When I returned to school, I thought I was all interested in macroeconomics. It was probably the ideological aspects of it that attracted me in hindsight. Lots of fuzzy data in macro, so you can add your own spices, cook it all up and take a stab at claiming your view is the right one. I skewed well over to the heterodox left-ish side of things (“naturally,” says nearly anyone who knows me).
Yet the more I learned about economics, the more this fascination wore off. Having to learn Mankiw’s principles, etc. (thankfully there are a number of writers out there trying to relieve the tedium of the 10 principles like this guy) just made me want to go to a place within economics where there was an endless stream of rather specific issues to wonder about and a burgeoning wave of pretty usable data to wade through in attempting to answer such questions. Thus: applied microeconomics, the path I am on now.
As I prepare for grad school application season this fall, my desire to focus on applied micro has made me more interested in rigorous public policy programs than straight econ grad programs, at least in large part because you can skip the macro! But also these programs tend to be pretty well loaded up with a bunch of people doing really interesting and relevant work.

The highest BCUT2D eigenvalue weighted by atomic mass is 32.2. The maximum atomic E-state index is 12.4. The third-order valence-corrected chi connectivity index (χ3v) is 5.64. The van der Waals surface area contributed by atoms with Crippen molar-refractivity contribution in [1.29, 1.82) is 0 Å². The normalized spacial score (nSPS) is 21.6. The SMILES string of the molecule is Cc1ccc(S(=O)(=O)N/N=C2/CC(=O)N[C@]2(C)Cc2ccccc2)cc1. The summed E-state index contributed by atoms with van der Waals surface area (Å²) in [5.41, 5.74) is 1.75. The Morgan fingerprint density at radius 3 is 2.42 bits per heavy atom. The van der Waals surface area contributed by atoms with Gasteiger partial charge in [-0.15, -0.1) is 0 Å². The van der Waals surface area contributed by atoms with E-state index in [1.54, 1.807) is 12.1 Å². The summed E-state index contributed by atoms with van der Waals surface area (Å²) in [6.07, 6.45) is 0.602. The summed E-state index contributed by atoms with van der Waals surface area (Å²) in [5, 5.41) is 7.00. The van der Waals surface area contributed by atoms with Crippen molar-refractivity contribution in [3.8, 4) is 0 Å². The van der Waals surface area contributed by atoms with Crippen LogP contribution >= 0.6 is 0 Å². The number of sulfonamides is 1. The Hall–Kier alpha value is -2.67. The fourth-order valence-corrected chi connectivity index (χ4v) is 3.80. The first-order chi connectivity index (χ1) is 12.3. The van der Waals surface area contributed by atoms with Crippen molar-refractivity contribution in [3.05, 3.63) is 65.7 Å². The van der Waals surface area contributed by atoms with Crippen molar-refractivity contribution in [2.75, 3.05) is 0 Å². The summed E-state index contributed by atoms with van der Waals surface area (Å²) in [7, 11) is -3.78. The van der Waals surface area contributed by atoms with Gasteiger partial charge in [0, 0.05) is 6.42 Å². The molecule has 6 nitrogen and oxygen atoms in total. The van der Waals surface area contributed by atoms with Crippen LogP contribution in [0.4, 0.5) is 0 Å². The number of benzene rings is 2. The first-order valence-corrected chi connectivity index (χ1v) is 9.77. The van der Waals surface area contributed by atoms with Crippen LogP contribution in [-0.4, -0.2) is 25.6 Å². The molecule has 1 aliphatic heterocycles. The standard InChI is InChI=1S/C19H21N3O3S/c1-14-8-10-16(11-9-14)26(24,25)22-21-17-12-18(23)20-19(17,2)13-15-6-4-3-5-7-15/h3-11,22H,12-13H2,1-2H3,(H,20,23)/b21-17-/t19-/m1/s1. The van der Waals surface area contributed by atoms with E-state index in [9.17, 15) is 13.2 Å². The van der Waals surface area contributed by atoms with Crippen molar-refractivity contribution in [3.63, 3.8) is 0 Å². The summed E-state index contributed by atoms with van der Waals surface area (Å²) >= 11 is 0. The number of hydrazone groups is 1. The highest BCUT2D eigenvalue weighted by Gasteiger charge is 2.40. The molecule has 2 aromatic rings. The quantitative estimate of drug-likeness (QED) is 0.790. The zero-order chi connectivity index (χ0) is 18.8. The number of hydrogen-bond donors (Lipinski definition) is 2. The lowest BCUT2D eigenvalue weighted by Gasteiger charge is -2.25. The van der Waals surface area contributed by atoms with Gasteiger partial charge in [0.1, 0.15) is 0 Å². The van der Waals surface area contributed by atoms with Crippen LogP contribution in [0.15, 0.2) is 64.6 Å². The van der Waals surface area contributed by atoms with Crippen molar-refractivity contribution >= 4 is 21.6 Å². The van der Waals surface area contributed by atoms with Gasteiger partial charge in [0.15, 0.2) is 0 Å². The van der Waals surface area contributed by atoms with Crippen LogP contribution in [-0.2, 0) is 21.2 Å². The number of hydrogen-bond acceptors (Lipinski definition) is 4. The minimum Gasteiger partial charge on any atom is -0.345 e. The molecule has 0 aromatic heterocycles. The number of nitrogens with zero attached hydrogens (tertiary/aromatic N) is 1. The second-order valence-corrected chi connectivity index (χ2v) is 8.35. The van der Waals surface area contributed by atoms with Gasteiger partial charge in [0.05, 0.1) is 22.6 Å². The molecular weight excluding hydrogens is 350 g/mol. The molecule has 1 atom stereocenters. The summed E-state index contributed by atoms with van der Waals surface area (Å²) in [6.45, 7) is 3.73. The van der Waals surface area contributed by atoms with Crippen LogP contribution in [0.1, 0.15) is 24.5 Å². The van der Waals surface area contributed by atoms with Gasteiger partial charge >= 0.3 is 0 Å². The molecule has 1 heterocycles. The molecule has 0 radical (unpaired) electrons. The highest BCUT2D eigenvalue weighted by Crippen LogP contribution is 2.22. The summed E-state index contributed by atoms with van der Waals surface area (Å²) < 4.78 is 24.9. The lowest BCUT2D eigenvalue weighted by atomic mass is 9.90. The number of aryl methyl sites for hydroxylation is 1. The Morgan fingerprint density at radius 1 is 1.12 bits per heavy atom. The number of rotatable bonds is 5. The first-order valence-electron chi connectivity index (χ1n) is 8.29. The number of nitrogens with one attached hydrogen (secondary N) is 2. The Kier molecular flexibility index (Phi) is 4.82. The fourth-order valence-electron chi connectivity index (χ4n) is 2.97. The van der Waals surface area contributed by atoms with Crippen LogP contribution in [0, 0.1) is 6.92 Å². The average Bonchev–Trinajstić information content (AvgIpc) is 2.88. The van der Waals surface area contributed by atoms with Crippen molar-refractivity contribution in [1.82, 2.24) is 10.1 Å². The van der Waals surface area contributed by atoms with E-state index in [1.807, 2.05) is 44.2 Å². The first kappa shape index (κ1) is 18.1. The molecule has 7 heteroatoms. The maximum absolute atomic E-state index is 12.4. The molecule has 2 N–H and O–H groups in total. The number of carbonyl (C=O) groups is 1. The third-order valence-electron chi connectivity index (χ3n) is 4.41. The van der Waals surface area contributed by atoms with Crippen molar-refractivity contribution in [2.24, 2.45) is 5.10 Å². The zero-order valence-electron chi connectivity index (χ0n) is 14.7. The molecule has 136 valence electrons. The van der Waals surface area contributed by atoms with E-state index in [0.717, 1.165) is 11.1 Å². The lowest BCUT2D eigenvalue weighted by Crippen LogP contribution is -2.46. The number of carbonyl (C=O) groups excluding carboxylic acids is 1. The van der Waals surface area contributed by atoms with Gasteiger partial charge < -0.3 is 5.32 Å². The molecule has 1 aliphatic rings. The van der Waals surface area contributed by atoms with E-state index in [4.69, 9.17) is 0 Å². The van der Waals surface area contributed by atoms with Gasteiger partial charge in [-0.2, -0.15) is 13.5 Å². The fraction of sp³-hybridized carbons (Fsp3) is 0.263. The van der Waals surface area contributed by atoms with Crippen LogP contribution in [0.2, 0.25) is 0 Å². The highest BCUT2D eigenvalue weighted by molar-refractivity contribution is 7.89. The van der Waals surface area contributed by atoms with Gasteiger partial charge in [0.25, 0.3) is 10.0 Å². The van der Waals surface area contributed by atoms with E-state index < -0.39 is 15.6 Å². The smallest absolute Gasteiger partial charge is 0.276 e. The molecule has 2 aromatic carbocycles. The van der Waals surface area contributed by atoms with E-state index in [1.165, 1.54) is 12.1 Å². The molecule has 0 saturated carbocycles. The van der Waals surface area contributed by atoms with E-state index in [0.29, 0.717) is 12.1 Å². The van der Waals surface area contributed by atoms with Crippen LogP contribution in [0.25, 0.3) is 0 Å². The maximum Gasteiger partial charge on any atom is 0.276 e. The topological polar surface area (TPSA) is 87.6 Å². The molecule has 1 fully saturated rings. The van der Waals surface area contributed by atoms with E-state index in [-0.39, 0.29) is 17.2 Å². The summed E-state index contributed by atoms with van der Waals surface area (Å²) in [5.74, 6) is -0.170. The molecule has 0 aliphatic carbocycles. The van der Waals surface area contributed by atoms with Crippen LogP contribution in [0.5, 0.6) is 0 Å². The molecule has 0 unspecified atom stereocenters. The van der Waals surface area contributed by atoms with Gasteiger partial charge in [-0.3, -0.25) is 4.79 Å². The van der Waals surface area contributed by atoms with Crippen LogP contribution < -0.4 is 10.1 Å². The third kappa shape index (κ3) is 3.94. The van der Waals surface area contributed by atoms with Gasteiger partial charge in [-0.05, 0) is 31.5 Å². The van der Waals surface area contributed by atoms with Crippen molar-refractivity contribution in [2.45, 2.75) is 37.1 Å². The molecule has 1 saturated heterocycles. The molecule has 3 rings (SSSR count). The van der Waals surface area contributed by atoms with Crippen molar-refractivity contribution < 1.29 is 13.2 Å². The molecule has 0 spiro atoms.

Anyway, that is all just a long-winded wind up to sharing this nice piece by Frances Woolley over at Worthwhile Canadian Initiative. Two years ago I would have been scratching my head about some of the things in this post, but it really spoke to me, both the pros and the cons parts. I am, like FW, pretty optimistic about the ability of applied economics to give increasingly good and relevant advice to policymakers. The problem of people ignoring it persists, but the examples of Nudge and the “nudge units” and so forth that it and similar books has spawned makes one a bit more hopeful that as we become more resource constrained and challenged by population density and a number of other factors, more of the low hanging fruit may be picked as time goes on.